Here are the rules. Nine young finalists from something like 2,000 original entrants memorise and perform a short speech from Shakespeare in front of an RSC audience.
The best three then deliver Hamlet's "To be or not to be" soliloquy and one of them wins a trophy. And here are the fears that such a proposal might generate: we don't really want to watch children doing Shakespeare because thespian precocity can be really creepy, and we certainly don't want to watch the judges mulling over their performances because they're going to be too tender-hearted to tell it like it is. Neither fear turned out to be justified in Off by Heart Shakespeare, a film that, while appearing to candy-coat the pill of literary genius in a popular talent-show format, got closer to the heart of the poet's art than some of the notionally more scholarly programmes that have preceded it in the the BBC's Shakespeare's season.
The task for the competitors, the voiceover suggested, was "like going from go-cart racing to Formula One in one step". Hardly surprisingly several of them spun-off. One of the inadvertent revelations of the film was the way in which the big night and the big space tugged almost all of the performers over the top, their rehearsals often being more persuasive and more nuanced than what they eventually did in front of an audience. But the quality was remarkably high even so and to their credit the judges – Imogen Stubbs, Simon Schama and Samuel West – found a way to reconcile kindness with candour about where performances fell short.
The besetting sin – and one that you can see almost any night on a professional stage – was semaphore acting, the hands being used to wildly signal the stress and meaning of a line. "If you shut your eyes it's a better performance," said Sam West of a performer whose speaking of the verse was good enough not to require the signing for the deaf with which she accompanied it. The other common vice (again not exclusive to these young amateurs) was the confusion of intensity with volume, the instinct to tear a passion to tatters. But alongside that there were genuinely revealing moments, both in the performances and the preparatory work.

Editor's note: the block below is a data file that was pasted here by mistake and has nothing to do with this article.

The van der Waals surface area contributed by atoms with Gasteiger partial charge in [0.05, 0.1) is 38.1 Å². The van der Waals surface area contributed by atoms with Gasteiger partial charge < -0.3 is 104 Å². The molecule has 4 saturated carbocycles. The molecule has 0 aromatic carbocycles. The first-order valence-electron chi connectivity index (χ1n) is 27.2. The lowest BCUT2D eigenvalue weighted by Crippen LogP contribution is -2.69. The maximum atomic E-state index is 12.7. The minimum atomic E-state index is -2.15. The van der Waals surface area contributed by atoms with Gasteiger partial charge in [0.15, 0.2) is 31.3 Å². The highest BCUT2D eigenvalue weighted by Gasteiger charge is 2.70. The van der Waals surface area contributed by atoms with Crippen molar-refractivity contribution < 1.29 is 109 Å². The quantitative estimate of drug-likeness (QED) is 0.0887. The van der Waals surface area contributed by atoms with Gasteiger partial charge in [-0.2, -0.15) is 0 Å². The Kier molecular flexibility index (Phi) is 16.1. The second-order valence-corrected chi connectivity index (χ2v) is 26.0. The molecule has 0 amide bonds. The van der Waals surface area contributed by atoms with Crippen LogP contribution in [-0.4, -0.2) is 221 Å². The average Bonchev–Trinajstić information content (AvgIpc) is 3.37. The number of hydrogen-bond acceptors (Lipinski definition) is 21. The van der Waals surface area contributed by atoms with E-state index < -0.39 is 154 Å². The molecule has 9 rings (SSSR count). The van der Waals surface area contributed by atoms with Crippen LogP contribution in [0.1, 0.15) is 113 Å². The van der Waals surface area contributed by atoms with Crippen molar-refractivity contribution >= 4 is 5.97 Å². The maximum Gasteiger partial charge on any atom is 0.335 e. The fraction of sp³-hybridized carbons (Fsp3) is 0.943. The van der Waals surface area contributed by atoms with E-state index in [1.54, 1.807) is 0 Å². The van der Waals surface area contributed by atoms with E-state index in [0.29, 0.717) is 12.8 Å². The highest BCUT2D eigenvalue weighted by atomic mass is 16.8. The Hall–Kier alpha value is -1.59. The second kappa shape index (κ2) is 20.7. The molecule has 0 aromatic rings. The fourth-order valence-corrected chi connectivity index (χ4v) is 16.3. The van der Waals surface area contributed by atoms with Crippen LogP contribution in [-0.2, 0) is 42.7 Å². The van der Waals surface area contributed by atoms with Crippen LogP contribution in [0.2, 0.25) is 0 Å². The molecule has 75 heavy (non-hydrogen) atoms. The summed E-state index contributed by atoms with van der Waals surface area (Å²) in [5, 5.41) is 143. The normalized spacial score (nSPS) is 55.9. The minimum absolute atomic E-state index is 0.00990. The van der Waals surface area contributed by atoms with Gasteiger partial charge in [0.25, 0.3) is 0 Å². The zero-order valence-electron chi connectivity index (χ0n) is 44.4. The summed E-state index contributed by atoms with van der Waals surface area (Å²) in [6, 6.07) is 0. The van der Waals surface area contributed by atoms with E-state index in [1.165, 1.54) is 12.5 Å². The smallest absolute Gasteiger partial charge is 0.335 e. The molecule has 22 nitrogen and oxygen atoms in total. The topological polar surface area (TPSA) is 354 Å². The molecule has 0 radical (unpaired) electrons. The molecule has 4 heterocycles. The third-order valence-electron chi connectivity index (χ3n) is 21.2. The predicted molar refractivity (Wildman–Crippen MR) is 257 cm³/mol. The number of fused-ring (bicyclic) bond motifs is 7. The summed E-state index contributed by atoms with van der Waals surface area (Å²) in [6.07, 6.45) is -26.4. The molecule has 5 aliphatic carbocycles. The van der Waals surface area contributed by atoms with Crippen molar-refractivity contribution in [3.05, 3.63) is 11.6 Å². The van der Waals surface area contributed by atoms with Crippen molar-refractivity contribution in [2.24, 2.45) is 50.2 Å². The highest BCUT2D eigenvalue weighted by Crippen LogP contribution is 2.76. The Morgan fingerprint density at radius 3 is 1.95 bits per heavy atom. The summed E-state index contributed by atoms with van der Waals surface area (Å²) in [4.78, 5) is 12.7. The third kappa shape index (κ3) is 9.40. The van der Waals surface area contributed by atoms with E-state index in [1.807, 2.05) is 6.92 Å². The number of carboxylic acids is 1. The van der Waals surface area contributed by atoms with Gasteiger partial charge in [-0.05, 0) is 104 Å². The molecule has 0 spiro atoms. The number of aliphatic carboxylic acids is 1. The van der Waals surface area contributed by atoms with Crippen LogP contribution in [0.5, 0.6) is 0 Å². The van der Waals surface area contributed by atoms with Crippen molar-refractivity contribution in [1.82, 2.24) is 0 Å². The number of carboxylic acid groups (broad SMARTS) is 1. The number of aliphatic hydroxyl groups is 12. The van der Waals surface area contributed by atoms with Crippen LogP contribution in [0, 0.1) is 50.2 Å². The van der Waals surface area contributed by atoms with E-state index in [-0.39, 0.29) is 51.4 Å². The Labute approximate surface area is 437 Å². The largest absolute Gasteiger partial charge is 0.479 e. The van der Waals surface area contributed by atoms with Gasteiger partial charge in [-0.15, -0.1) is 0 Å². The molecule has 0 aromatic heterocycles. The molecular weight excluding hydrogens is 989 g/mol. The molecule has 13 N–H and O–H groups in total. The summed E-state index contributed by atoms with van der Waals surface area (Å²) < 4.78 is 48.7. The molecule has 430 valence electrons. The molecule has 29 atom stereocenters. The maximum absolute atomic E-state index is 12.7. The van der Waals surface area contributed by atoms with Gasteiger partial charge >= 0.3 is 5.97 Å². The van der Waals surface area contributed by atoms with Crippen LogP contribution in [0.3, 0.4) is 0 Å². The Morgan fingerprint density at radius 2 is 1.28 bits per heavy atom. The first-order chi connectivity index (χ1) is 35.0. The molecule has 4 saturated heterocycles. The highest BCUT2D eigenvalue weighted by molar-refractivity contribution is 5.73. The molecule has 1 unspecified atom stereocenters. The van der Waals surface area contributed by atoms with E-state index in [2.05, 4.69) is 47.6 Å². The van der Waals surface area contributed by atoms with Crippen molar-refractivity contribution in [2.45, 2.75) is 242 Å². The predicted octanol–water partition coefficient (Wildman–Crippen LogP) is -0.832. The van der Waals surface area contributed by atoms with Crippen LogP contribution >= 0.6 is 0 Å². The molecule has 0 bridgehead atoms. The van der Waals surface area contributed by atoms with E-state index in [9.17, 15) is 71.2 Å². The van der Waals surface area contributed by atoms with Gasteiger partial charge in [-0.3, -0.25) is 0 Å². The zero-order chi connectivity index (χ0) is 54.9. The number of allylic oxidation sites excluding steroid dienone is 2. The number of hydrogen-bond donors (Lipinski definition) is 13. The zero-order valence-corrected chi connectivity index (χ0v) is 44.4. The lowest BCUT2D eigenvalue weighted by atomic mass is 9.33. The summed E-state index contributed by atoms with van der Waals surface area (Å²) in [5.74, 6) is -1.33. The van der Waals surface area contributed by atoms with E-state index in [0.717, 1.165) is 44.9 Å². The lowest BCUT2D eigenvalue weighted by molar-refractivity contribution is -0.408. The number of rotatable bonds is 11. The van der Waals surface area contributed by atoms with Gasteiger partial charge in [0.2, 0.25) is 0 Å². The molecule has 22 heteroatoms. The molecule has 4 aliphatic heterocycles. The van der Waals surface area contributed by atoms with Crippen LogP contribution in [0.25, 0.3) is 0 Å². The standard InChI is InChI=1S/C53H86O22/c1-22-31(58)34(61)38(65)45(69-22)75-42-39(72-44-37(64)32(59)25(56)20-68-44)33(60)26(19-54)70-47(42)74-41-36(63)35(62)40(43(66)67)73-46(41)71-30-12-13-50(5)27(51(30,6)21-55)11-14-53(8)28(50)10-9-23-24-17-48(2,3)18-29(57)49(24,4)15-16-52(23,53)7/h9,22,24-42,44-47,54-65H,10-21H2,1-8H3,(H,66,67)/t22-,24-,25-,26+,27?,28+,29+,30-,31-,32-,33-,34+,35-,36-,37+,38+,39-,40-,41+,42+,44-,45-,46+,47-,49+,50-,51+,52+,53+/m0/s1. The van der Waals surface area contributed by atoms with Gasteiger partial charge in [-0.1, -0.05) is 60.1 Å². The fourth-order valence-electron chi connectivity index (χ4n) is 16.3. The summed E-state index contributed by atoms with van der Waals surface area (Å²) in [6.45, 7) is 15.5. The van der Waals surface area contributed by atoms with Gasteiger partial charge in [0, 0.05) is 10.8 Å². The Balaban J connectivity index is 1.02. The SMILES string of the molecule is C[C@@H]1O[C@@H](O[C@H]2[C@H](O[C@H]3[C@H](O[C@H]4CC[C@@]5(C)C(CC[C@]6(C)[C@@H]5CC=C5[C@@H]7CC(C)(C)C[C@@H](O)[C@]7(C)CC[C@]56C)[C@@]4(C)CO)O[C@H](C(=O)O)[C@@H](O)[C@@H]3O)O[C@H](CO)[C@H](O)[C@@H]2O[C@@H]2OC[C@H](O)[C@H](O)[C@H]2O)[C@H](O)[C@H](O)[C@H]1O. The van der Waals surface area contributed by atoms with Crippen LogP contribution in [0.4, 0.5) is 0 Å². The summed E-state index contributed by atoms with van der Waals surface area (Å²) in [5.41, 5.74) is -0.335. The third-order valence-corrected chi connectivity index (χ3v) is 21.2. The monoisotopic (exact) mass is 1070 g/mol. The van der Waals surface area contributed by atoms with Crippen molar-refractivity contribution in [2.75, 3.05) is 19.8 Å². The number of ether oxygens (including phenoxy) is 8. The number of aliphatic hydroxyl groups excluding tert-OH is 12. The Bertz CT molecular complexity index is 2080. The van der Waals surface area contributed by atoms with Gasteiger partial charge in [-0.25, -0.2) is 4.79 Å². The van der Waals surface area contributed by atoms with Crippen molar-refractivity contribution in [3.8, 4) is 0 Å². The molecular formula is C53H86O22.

It came down to a competition between analytical intelligence and emotional expression in the end, the former exemplified by Nuha, an unnervingly assured Muslim girl whose father had taught himself English by reading Charles and Mary Lamb's Tales from Shakespeare, and the latter by James, a boy from a Leeds council estate who absolutely nailed the St Crispin's Day speech. And Nuha eventually won, after daringly leaping the hurdle of the most famous lines in Shakespeare by throwing them away as if they were a joke. But anyone watching won as well: it was touching, instructive and the best of Shakespeare's birthday presents yet.
Imogen Stubbs talked of mid-line pauses as "nerve-wracking" for an actor. That might be true in Shakespeare, but they can be a lot of fun for a comedy actor, offering a space where the performer isn't obliged to share the credit for a laugh with the writer. There were two good examples in this week's Episodes, in which Steven Mangan plays one half of a sitcom-writing team. The first was one of his specialities as an actor – the facial expression of a wrestling match between baser instincts and finer ones, played out here when he's offered a free sports car by the Hollywood star who broke up his marriage. The second came from Daisy Haggard, who played an irretrievably dim American executive giving notes after a script run-through. The line wasn't bad – "Page 18?... will anyone know who Rudyard Kipling is?" – but it was the long pause as she tried to work out how to respond to a counter-argument that was really funny. As Episodes can be, incidentally, when it doesn't get carried away with self-reference.
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